I will be checking in with him weekly. I think that knowing we are all looking over his shoulder to make sure he is being successful will help increase his level of work completion. I would put some of this back on Connor. I would let him know what your expectations are and work with him to see what would feel for him like constructive support. He may come up with nothing new, but at least he would feel like you are listening to him. It is a tricky balance with kids his age, as they think a whole lot less of the importance of good study habits than they need to.



I get that you feel that communication did not work for you in the past. It is well within your right to request from a teacher an update on homework and performance in class.

I do not feel that communication did not work for me in the past, it didn't.

I think that I understand now that the odd feeling that we're talking past each other means an indirect answer to my immediate questions. No, I am not reasonable in expecting that a teacher initiate discussion with me if my child isn't doing the work. I can ask for updates periodically, and so that is what I will need to do. Next week is parent-teacher conferences, and I'll see if we can agree on a process for doing this.

In effect, no, it is not reasonable to ask that the teachers post their tests and assignments consistently. They believe they shouldn't have to and that the child should just write it down in their planner each day. I can see the reasoning behind that, a sort of 'tough love' philosophy. So that makes my job a little harder, but I can work around it. Connor was failing Spanish before his teacher signed up with Engrade. Now that she's posting his performance I won't be surprised again. Besides posting performance results, oft-times there are hints of pending assignments. This isn't as solid an information base as teachers posting homework, but it's a source.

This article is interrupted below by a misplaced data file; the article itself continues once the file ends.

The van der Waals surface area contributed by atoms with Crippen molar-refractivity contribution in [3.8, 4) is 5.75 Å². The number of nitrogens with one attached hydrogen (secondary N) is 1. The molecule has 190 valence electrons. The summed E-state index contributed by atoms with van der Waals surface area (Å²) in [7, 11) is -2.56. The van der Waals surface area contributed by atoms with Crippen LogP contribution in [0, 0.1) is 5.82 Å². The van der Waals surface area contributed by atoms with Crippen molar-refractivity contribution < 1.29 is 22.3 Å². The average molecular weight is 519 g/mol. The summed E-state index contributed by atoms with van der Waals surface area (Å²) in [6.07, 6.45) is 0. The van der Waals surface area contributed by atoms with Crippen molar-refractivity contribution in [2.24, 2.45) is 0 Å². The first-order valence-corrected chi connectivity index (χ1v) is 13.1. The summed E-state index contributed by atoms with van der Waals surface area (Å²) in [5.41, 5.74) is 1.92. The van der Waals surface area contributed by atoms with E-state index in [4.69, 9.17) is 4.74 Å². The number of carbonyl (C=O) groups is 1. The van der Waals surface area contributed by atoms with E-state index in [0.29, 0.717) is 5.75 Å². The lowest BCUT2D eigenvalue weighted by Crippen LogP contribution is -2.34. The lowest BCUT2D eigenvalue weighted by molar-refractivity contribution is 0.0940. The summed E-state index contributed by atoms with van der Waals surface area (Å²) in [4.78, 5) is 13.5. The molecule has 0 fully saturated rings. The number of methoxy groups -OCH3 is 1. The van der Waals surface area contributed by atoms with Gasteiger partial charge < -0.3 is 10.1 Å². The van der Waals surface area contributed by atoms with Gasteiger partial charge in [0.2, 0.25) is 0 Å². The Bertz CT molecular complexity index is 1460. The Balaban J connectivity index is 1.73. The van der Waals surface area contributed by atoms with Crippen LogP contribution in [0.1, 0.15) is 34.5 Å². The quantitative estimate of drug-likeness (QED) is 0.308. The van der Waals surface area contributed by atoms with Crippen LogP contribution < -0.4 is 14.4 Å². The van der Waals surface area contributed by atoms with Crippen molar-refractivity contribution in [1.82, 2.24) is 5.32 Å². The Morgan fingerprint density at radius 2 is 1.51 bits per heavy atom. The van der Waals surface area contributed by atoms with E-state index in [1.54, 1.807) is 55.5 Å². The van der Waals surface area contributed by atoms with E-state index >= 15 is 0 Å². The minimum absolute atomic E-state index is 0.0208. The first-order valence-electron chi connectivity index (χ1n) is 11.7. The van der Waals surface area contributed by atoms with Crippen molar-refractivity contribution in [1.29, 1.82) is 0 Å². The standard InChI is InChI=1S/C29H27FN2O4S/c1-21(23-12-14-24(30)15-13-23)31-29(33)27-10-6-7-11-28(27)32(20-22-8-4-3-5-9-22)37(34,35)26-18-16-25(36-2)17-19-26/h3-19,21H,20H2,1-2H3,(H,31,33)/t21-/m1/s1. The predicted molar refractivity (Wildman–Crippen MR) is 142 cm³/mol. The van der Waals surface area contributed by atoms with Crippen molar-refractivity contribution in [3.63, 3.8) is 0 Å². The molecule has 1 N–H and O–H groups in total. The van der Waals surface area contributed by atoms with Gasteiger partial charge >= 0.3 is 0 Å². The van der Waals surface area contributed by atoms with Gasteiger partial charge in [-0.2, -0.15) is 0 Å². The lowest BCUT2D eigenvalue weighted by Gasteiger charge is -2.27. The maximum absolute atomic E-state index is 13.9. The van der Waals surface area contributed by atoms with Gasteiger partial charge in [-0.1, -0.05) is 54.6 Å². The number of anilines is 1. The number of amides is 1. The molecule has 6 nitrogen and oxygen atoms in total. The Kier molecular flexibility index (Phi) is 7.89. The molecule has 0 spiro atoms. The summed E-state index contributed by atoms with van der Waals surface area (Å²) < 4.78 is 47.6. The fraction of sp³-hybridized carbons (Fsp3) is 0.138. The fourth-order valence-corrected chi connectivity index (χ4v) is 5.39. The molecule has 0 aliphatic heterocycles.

Most important is going to be focusing on Connor writing down his assignments each day in class. I've told him that this piece is the responsibility that is solely within his control, and I will be checking his planner each day. I will help him with figuring out what to do with that information--planning, coordinating, and pacing himself toward its accomplishment.

So hopefully we can work around the teacher reluctance with the tools we have. Hopefully I'll have a cooperative, if not altogether willing or enthusiastic partner in Connor.

And I'm glad that let him fail is not in Ben's "bag of tricks".

Thursday, November 5, 2009

Let him fail? or, lest I get too complacent about Connor

One of the challenges of having my kids in school is that it requires a certain overarching organizational skill that I don't have. Since Connor has started middle school last year, my limitations in this area have been painfully evident.

Middle school requires much more initiative in taking responsibility than Connor exhibits at this point. His obligations go beyond doing the work, to tracking the work. This involves recording assignments and making a plan for pacing himself and prioritizing. Sometimes his weakness involves understanding what needs to be done. Sometimes it means he fails to record the assignment. Sometimes it means he fails to bring home progress notes and worksheets.

This has meant that I've needed to exert myself to get a meta-sense of what his assignments are so that I can backstop him. This also means I need help from the teachers, and I'm finding there's a curious reluctance.